“Xi needs the summit more than Biden does. He needs to show he’s respected, that he has stature,” said Minxin Pei, a political scientist focusing on China-U.S. ties at Claremont McKenna College. “He’s definitely in a worse position than in November of last year.”
When the two leaders met before the Group of 20 summit in Bali last November, Xi was riding high. Coronavirus rules were being loosened and the Chinese economy was expected to pick up. Xi finally returned to the world stage after staying in China during the pandemic, meeting with more than 20 heads of state. The East was rising and the West, namely the United States, was declining — or so the Chinese establishment thought.
What a difference a year makes.
While Xi’s position and hold on power within the opaque party system do not appear to be in question — in October he secured a third term and stacked the party’s top positions with loyalists — he is now in the most challenging moment yet of his tenure.
He experienced the largest street protests since the 1989 pro-democracy demonstrations that ended in the Tiananmen massacre in 1989, a response to his deeply unpopular “zero covid” policy. He then oversaw a chaotic U-turn, which resulted in an unknown number of deaths.
The expected post-covid economic bounce has not happened. Xi has also been plagued by declining confidence in the Chinese economy, hit by a property crisis and rising youth unemployment. Young people talk about “lying flat” or being the “last generation” as they refuse to marry or have children as an act of protest.
Foreign investment and business confidence have fallen because of increased government regulation on the private industry and crackdowns on foreign firms over alleged spying. China has witnessed the largest capital outflows in years.
Together, this means China may not meet its growth target of 5 percent this year, already the country’s lowest target in three decades.
The external environment has worsened too.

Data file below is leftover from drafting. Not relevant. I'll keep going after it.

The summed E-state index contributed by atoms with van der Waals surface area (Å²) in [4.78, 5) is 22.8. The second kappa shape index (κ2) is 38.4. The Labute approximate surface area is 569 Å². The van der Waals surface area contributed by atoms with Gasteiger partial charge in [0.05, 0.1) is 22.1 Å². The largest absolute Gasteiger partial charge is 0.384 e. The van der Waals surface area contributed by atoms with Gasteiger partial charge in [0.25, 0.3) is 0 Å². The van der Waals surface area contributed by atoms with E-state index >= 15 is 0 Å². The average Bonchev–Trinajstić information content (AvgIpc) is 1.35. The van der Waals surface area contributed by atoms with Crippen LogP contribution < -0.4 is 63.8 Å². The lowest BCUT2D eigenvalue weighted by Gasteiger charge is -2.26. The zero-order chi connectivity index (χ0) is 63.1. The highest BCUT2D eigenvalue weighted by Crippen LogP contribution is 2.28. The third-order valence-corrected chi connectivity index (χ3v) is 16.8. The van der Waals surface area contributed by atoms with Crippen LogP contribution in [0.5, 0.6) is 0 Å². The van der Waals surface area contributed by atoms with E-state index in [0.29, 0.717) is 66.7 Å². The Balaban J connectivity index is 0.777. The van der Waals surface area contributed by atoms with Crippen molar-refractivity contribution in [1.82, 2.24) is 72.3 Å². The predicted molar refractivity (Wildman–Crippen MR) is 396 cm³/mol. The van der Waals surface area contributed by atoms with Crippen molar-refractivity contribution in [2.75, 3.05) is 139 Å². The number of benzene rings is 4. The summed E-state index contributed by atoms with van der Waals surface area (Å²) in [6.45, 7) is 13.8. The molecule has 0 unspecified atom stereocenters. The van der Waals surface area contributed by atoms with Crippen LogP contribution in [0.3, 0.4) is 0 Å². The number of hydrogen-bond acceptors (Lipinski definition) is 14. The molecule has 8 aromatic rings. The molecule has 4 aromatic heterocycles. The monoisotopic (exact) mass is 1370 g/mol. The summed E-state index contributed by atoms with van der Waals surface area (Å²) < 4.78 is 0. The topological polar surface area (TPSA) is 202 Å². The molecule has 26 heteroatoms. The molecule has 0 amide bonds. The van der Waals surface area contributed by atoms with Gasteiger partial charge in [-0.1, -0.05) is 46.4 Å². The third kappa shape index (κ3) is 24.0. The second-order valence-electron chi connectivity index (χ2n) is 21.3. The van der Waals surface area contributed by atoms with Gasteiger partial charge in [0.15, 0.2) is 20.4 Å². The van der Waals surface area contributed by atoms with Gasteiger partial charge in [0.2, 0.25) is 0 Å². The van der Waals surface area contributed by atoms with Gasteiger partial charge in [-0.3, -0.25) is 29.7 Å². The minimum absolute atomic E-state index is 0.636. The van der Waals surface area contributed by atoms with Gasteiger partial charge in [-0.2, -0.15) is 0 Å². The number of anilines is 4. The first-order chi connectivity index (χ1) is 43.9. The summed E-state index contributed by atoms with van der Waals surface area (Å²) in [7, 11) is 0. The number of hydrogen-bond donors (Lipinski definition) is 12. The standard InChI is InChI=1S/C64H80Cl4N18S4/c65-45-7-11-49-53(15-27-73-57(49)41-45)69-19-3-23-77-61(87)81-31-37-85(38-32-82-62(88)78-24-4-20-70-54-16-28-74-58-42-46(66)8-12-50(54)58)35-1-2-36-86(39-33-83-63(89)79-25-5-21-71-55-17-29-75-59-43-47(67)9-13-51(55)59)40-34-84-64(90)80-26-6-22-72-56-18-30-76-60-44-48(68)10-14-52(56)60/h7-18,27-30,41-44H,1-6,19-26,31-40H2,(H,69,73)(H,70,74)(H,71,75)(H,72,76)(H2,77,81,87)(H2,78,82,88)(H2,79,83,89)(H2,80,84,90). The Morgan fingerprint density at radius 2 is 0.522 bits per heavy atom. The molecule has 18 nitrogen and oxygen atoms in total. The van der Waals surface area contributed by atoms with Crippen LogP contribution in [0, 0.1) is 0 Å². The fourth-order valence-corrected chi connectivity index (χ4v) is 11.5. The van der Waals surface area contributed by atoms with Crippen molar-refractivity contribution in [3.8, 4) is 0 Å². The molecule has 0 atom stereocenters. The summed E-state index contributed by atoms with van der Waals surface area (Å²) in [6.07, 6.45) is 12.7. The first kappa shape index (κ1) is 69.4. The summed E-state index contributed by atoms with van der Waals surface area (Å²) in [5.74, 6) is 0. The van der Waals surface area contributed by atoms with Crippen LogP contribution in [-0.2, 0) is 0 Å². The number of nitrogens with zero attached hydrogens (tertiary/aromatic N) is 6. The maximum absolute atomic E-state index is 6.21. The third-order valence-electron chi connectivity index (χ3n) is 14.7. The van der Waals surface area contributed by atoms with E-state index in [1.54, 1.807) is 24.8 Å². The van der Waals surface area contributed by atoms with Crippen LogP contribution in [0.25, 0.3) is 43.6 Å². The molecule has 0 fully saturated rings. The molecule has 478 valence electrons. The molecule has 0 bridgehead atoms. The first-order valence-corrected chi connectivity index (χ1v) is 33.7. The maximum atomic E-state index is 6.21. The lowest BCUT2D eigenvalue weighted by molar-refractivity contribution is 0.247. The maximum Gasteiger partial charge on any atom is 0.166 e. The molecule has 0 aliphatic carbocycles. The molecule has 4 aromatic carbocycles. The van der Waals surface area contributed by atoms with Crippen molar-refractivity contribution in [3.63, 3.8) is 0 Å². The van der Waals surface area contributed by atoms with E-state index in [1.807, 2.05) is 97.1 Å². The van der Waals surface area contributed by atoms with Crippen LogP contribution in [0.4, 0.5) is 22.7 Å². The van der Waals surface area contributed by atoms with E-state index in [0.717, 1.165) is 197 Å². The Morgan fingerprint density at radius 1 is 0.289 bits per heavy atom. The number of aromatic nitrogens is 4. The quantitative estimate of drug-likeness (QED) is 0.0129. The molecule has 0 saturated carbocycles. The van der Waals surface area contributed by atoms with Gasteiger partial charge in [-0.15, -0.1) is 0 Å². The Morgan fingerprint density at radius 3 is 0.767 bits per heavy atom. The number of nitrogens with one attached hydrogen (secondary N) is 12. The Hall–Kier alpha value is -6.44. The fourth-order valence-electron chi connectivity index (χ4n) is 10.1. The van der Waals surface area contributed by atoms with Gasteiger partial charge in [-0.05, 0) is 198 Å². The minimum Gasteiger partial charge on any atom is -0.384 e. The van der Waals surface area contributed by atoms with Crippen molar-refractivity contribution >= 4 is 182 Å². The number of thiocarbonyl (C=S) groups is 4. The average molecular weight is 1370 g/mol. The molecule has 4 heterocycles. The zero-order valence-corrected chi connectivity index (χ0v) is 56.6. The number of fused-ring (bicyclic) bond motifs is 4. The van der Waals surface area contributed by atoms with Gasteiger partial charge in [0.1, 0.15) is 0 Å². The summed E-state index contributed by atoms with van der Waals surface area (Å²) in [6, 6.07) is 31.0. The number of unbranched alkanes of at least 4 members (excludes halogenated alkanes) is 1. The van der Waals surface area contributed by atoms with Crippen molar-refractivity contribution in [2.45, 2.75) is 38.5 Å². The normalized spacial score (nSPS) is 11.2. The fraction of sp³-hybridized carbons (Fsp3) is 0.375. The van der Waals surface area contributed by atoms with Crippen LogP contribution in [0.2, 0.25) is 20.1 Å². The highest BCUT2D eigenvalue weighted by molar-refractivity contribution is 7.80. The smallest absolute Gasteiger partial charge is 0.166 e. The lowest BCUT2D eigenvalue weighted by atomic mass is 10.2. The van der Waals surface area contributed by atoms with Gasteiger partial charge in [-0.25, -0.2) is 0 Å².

Tensions between the world’s two most powerful countries have reached a fever pitch in the past year, with economic confrontation rising amid a tech war over everything from semiconductors to rare metals needed for electric vehicles. The risk of outright military confrontation is growing.
Biden last month said the United States would defend the Philippines in the event of a Chinese attack after Chinese harassment of Philippine vessels in disputed parts of the South China Sea. There may be more Chinese military maneuvers around Taiwan in the lead up to the presidential election in January, while the U.S. presidential election could narrow the space for further rapprochement.
And Xi, best known for concentrating power in a way not seen since the days of Mao Zedong, who died in 1976, appears to not always be in control. A high-altitude Chinese surveillance balloon that floated into U.S. airspace and set back U.S.-China talks by months happened without Xi’s knowledge, according to U.S. officials.
The disappearance and purges of officials who present China’s face to the world — first, the foreign minister and most recently the defense minister — have raised questions about turmoil within the Chinese Communist Party under Xi’s command and embarrassed the Chinese state.
“It’s literally been one disaster after another,” said Evan Medeiros, a professor at Georgetown who served as a national security official in the Obama administration, referring to Xi’s third term as head of the party and the military, which began in March this year. “His third term has been full of policy failures and challenges.”